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  • Writer's pictureslambert360

Maori and Floods ...

The latest disaster to hit Aoteroa New Zealand - a series of weather events, headlined by Cyclone Gabrielle - that flooded extensive areas of AUckland, Northland, the East Coast and Hawkes Bay - reinforce the vulnerability of Indigenous communities to global heating and the impacts of climate change and sea-level rise.

ANd if you don't believe me, check out this report from NZ Treasury, hardly a bastion of wokeness... link

Newsroom's website gives a good rundown with graphics with analyses showing flood risk falls unequally on Māori, low-income households and deprived areas. [Newsroom note they obtained the modelling through an OIA request.]

"Māori and Asian New Zealanders were also slightly more likely to live in these areas than their share of the general population would suggest, while European and Pacific New Zealanders were less likely to. Almost 52% of those living in pluvial floodplains were renters, compared to a population share of 47%.
Other types of flood risk are even more unevenly distributed.
People exposed to one-in-100-year river flood risk earn 15 percent less than the median wage and have an average deprivation score of 6.67. Over 21% of them are Māori, while Māori make up just 13.4% of the general population."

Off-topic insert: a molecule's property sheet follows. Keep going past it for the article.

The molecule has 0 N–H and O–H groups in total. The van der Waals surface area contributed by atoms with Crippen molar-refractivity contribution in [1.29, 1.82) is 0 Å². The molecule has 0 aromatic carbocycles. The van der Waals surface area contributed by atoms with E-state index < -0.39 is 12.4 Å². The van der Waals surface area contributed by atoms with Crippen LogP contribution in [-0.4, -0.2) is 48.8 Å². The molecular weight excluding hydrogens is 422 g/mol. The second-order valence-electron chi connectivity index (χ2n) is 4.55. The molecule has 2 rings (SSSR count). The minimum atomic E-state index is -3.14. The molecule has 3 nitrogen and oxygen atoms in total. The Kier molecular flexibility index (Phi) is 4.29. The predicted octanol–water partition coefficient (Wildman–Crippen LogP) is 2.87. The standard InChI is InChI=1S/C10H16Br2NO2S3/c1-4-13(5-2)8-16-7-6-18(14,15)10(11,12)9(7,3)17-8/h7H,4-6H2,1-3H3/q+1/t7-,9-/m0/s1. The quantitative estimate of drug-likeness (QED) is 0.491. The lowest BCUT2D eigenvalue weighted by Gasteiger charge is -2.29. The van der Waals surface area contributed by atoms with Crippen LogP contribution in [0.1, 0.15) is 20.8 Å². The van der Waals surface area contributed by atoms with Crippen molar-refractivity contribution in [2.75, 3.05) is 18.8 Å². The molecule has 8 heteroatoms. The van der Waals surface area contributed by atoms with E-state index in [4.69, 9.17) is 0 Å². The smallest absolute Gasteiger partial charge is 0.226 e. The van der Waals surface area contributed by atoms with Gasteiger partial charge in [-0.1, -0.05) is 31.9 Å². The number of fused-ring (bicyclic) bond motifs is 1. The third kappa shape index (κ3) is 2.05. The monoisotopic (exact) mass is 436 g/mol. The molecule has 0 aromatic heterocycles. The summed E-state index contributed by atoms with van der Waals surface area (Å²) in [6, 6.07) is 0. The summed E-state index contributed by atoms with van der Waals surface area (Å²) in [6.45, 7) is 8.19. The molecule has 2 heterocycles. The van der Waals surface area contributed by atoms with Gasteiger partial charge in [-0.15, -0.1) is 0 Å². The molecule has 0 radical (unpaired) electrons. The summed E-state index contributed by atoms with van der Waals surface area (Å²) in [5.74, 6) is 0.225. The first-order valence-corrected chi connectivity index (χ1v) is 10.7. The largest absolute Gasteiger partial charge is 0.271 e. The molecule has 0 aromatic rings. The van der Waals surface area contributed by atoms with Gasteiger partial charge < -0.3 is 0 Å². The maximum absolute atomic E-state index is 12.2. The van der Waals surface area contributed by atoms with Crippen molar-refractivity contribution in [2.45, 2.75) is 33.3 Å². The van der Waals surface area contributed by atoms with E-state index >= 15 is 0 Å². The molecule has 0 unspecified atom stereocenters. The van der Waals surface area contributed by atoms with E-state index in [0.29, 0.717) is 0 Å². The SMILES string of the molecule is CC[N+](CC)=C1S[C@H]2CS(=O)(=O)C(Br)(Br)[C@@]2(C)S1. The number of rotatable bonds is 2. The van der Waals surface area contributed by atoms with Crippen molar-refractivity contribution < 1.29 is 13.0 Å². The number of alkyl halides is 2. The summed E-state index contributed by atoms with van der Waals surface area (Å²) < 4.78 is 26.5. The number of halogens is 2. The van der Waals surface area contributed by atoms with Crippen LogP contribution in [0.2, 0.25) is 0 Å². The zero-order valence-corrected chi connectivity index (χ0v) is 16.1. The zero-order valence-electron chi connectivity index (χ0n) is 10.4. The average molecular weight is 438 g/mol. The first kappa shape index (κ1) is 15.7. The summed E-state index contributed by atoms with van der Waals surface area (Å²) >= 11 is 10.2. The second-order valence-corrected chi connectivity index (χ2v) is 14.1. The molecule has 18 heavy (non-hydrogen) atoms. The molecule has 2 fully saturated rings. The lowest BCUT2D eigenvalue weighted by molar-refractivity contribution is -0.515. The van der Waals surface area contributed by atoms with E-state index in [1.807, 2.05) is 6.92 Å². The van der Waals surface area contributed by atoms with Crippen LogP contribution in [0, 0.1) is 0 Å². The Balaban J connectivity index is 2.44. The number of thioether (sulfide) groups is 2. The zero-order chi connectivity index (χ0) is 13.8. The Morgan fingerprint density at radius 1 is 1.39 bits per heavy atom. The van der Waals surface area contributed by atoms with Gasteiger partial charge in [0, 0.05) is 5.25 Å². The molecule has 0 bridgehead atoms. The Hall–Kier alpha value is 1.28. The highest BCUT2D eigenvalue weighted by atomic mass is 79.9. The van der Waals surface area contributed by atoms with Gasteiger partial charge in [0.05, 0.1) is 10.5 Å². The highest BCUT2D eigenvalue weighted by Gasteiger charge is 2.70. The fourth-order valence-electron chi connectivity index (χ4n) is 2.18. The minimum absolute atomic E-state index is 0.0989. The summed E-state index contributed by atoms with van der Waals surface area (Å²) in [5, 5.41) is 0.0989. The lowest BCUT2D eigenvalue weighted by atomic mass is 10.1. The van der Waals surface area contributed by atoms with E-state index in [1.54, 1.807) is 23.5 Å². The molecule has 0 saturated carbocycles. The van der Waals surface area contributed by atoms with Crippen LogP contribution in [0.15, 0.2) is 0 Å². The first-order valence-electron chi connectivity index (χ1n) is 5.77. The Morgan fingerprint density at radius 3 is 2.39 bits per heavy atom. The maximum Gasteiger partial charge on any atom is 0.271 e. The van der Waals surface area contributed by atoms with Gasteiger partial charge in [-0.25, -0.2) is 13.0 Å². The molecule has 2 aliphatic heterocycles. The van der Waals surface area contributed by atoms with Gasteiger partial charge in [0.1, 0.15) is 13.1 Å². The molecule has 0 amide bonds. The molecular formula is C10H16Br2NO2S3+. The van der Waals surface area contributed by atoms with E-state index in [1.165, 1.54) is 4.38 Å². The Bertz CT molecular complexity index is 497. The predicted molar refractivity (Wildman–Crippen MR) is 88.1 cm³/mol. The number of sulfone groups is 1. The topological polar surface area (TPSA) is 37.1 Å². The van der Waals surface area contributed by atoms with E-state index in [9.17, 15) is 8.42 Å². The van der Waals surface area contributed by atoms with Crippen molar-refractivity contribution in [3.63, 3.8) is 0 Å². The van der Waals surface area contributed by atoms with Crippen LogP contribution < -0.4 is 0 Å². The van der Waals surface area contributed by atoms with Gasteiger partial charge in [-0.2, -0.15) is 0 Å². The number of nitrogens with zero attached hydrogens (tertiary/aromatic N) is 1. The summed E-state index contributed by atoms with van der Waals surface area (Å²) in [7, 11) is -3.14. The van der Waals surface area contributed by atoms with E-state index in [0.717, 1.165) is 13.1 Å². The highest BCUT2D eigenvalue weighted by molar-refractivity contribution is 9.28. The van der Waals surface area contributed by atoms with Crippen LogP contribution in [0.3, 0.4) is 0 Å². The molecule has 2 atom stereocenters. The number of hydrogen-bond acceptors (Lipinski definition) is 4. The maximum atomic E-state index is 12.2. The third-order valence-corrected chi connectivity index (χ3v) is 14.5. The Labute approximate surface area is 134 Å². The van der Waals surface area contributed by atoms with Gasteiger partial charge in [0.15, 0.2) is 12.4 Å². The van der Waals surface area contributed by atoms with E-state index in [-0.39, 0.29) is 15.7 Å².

Meanwhile marae, hapu and iwi are frantically resonding to community needs (and as I blog, more rain is falling...). As we observed post-earthquake in Christhchurch, communities are first responders, with an instantaneous and spontaneous response from Maori collectives that is both culturally framed and inclusive to non-Maori.

Other research is posted on this website, and I'm sure more research will be done (it is, as I've always argued, a topic with rapid growth and opportunities...). For now, Maori and other NZers are still in the response phase while trying to undertake recovery. As I've also argued, there is very little time to think of the other two R's: reduction and readiness.

There will many serious debates about how to implement an effective DRR strategy, in Aotearoa and elsewhere. Inviting Indigenous voices and accepting Indigenous rights has become a matter of urgency.

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